Energy Sector Control Systems Working Group (ESCSWG) April 2014: “Energy delivery systems are critical to the effective and reliable operation of North America’s energy infrastructure. Our twenty-first-century way of life is made possible by the vast network of processes enabled by these systems, as well as the interconnected electronic components, communication devices, and people who monitor and control those processes. Energy delivery systems are used to monitor and control the production, transfer, and distribution of energy. These systems include Supervisory Control and Data Acquisition (SCADA) systems, Energy Management Systems (EMSs), Distribution Management Systems (DMSs), and Distributed Control Systems (DCSs). Energy delivery systems comprise the following:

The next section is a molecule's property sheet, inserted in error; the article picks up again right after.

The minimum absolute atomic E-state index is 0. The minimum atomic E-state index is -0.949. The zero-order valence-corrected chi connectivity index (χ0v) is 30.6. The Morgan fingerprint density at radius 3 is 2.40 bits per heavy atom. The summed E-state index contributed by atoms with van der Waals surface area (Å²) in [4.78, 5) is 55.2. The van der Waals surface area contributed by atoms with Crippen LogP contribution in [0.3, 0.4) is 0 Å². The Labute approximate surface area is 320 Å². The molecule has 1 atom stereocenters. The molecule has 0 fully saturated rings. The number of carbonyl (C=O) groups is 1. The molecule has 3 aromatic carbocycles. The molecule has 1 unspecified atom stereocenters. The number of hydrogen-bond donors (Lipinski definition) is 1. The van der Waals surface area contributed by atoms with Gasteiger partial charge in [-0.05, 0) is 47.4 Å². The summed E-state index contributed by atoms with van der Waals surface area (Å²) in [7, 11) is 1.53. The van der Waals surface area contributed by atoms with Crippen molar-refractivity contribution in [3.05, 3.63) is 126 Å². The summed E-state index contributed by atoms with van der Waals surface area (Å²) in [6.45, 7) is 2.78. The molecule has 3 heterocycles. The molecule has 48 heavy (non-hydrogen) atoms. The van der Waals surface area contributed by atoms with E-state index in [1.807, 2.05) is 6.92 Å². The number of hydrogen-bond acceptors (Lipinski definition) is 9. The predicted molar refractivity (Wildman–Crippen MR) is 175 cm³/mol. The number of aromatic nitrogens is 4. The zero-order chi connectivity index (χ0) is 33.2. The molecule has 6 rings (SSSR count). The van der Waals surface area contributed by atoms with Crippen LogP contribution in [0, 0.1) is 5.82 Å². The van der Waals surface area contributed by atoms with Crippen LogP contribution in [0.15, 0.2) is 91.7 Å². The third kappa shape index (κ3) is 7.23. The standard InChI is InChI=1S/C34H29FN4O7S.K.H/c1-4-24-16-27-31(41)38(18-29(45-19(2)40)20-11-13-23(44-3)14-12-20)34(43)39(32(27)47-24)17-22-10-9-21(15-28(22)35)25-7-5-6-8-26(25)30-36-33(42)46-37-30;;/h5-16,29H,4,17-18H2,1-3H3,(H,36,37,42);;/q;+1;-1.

- The sensors and actuators used for monitoring and controlling energy delivery processes.
- The computer-based systems that analyze and store data.
- The communication pathways and networks that interconnect the various computer systems.
Cybersecurity threats, whether malicious or unintentional, pose a serious and ongoing challenge for the energy sector. Today’s highly reliable and flexible energy infrastructure depends on the ability of energy delivery systems to provide timely, accurate information to system operators and automated control over a large, dispersed network of assets and components. A cyberattack on an energy delivery system can have significant impacts on the availability of a system to perform critical functions as well as the integrity of the system and the confidentiality of sensitive information. This, in turn, could impact national security, public safety, and the economy.”